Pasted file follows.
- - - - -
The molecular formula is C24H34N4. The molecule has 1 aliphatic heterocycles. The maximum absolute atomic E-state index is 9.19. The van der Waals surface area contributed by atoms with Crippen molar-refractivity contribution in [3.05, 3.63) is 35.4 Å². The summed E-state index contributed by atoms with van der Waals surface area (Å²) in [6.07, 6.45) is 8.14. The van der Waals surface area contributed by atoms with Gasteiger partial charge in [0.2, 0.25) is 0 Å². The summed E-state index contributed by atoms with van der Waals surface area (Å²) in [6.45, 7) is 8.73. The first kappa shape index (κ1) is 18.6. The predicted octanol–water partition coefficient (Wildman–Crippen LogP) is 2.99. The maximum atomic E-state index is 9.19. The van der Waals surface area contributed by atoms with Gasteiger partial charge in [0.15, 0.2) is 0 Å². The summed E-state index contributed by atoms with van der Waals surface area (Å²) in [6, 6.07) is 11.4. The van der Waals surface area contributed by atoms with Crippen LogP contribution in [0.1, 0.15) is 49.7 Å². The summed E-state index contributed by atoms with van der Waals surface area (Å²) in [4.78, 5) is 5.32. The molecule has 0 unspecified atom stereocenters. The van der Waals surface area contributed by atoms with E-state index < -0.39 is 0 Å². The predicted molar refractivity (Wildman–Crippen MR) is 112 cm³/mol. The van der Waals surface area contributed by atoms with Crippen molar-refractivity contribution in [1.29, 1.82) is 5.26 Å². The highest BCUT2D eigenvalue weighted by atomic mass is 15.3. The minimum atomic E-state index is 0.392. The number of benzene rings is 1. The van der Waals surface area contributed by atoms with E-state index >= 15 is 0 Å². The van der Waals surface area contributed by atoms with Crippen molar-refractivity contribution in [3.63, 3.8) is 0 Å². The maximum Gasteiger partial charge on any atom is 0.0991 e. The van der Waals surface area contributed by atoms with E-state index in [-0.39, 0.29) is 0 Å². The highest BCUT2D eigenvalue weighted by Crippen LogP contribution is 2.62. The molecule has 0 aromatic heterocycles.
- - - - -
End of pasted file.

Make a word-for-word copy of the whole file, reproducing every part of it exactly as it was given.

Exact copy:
The molecular formula is C24H34N4. The molecule has 1 aliphatic heterocycles. The maximum absolute atomic E-state index is 9.19. The van der Waals surface area contributed by atoms with Crippen molar-refractivity contribution in [3.05, 3.63) is 35.4 Å². The summed E-state index contributed by atoms with van der Waals surface area (Å²) in [6.07, 6.45) is 8.14. The van der Waals surface area contributed by atoms with Gasteiger partial charge in [0.2, 0.25) is 0 Å². The summed E-state index contributed by atoms with van der Waals surface area (Å²) in [6.45, 7) is 8.73. The first kappa shape index (κ1) is 18.6. The predicted octanol–water partition coefficient (Wildman–Crippen LogP) is 2.99. The maximum atomic E-state index is 9.19. The van der Waals surface area contributed by atoms with Gasteiger partial charge in [0.15, 0.2) is 0 Å². The summed E-state index contributed by atoms with van der Waals surface area (Å²) in [6, 6.07) is 11.4. The van der Waals surface area contributed by atoms with Crippen LogP contribution in [0.1, 0.15) is 49.7 Å². The summed E-state index contributed by atoms with van der Waals surface area (Å²) in [4.78, 5) is 5.32. The molecule has 0 unspecified atom stereocenters. The van der Waals surface area contributed by atoms with E-state index < -0.39 is 0 Å². The predicted molar refractivity (Wildman–Crippen MR) is 112 cm³/mol. The van der Waals surface area contributed by atoms with Crippen molar-refractivity contribution in [1.29, 1.82) is 5.26 Å². The highest BCUT2D eigenvalue weighted by atomic mass is 15.3. The minimum atomic E-state index is 0.392. The number of benzene rings is 1. The van der Waals surface area contributed by atoms with E-state index >= 15 is 0 Å². The van der Waals surface area contributed by atoms with Crippen molar-refractivity contribution in [3.63, 3.8) is 0 Å². The maximum Gasteiger partial charge on any atom is 0.0991 e. The van der Waals surface area contributed by atoms with E-state index in [-0.39, 0.29) is 0 Å². The highest BCUT2D eigenvalue weighted by Crippen LogP contribution is 2.62. The molecule has 0 aromatic heterocycles.